Exercise #8: Finding a Value in a Sorted Array by Zoran Horvat @zoranh75 May 14, 2013
Problem Statement
Given a sorted array of integer numbers, write a function which returns
zerobased position on which the specified value is located. Function should
return negative value if requested number cannot be found in the array. If
value occurs more than once, function should return position of the first
occurrence.
Example: Suppose that array consists of numbers 2, 3, 5, 6, 6, 8, 9. If value 6
is searched, then result is 3, because that is the zerobased position of the
first occurrence of number 6 in the array. If number 7 is searched, then result
is a negative value (e.g. 1), which indicates that value 7 cannot be found in
the array.
Keywords: Array, sorted, search, partitioning.
Problem Analysis
For a moment forget that array might contain the requested number more than
once. If we reach a satisfactory algorithm that efficiently finds any
occurrence of a number, then we will already be close to the solution. With a
simple tweak we will then ensure that algorithm discovers the first occurrence
of the number.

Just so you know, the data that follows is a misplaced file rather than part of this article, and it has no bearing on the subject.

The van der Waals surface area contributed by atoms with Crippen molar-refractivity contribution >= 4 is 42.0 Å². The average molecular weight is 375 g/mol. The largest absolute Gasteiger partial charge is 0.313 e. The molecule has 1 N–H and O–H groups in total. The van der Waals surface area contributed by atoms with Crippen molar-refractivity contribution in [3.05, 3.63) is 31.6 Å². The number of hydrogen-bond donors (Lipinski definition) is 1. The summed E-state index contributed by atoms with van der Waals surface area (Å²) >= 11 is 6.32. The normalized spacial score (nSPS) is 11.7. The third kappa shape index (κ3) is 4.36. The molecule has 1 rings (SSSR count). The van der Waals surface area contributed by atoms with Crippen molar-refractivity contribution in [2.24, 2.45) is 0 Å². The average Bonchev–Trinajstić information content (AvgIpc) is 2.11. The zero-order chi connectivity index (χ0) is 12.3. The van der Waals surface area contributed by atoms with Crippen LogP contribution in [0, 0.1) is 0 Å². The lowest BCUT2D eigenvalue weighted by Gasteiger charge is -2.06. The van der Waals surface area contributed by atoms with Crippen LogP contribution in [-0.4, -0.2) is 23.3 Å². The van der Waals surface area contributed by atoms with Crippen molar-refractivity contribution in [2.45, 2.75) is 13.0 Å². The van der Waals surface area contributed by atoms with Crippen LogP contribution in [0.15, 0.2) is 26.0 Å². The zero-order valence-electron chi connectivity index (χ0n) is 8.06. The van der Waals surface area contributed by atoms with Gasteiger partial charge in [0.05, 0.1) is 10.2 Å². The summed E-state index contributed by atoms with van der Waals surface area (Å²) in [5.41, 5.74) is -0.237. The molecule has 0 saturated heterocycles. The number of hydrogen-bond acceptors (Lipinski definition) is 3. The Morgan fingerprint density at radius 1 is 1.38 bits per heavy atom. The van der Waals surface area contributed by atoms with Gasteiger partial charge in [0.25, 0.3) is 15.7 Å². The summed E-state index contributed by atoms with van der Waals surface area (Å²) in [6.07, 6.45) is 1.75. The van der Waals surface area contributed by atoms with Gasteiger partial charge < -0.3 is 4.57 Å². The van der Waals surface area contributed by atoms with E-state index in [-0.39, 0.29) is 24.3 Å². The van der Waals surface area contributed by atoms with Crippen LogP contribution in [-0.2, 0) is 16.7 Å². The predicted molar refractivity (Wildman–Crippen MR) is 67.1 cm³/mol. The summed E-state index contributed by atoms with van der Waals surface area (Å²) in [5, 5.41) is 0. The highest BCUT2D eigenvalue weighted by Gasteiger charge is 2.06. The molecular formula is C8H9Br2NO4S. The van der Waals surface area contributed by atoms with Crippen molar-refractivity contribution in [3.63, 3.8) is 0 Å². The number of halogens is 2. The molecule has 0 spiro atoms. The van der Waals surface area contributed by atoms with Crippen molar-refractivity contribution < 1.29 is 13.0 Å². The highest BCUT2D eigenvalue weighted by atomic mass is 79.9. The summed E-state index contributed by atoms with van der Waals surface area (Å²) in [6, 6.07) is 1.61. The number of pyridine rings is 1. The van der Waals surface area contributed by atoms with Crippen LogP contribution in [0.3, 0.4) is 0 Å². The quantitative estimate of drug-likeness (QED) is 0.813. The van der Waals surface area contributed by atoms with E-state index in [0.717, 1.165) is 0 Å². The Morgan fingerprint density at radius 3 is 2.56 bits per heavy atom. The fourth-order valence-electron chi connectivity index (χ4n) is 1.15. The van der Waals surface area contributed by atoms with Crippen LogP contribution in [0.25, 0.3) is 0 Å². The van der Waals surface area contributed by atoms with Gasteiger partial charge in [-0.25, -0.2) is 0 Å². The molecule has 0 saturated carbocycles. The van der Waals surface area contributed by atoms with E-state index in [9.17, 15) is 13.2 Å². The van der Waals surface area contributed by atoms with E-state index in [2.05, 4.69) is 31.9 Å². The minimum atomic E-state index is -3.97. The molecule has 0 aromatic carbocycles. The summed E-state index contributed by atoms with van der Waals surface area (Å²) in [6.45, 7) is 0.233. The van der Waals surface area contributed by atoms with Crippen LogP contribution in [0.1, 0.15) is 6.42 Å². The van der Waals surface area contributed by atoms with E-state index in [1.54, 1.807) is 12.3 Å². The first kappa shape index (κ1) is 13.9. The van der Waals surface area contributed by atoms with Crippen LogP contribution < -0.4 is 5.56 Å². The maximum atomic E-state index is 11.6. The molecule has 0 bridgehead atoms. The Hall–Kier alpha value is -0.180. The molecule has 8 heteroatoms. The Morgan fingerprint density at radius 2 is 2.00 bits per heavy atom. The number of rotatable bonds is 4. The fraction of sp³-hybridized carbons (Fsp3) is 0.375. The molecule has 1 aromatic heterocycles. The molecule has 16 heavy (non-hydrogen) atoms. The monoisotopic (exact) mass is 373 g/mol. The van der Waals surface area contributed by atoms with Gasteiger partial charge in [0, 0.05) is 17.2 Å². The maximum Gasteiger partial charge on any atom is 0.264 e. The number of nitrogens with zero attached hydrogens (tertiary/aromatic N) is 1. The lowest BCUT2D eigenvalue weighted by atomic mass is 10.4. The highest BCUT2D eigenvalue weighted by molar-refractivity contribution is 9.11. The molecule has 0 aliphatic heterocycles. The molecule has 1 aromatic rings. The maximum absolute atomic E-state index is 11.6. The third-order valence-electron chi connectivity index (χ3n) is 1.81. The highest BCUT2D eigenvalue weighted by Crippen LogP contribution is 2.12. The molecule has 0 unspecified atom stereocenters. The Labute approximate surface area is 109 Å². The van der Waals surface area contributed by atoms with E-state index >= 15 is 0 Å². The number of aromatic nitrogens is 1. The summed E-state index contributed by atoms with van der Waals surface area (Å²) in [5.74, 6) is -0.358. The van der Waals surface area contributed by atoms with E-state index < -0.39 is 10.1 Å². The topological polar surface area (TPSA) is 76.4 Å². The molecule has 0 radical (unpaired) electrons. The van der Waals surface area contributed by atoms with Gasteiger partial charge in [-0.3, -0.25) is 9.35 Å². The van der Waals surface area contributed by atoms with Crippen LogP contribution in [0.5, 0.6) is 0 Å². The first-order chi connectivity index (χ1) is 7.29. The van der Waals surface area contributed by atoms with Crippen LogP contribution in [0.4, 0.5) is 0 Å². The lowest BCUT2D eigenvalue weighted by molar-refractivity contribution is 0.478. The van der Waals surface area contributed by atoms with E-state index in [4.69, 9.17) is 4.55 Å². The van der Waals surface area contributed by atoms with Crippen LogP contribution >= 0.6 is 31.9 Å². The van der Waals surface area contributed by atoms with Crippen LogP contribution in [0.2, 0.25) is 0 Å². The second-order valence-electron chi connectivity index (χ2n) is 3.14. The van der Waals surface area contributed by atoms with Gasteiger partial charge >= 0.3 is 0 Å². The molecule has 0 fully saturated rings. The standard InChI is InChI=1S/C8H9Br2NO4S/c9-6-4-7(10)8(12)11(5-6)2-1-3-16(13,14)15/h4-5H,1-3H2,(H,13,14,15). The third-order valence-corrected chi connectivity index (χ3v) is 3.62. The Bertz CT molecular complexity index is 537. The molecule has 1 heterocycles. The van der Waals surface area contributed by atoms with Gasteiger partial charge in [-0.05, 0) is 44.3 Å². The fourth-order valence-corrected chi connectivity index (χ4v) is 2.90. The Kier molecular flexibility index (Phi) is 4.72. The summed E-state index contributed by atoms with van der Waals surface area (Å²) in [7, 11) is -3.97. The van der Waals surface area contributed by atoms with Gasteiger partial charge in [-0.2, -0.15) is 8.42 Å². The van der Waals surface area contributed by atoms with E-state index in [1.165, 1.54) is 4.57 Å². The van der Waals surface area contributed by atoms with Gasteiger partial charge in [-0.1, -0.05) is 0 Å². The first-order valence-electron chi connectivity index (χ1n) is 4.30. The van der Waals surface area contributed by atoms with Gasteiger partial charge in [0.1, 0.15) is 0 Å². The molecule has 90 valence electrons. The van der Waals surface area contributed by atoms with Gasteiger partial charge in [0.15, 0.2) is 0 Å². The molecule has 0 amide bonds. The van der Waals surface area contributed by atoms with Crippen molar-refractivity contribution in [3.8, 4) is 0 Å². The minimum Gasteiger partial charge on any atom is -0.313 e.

The simplest way to see if an array contains a requested value is to iterate
through the array and stop as soon as the value is located. Alternatively,
search fails if end of array is reached. This algorithm, with some
enhancements, is demonstrated in one of the previous exercises (Finding a Value in an Unsorted Array). But this approach does not take advantage of the fact that array is sorted.
In order to make the searching function faster, we will have to collect
additional information about values in the array from the sort order itself.
If we take the array from example above and try to find number 6 in it, then we
might inspect the first value (2) and conclude that search should continue
forward because this value is less than the number we are looking for. But we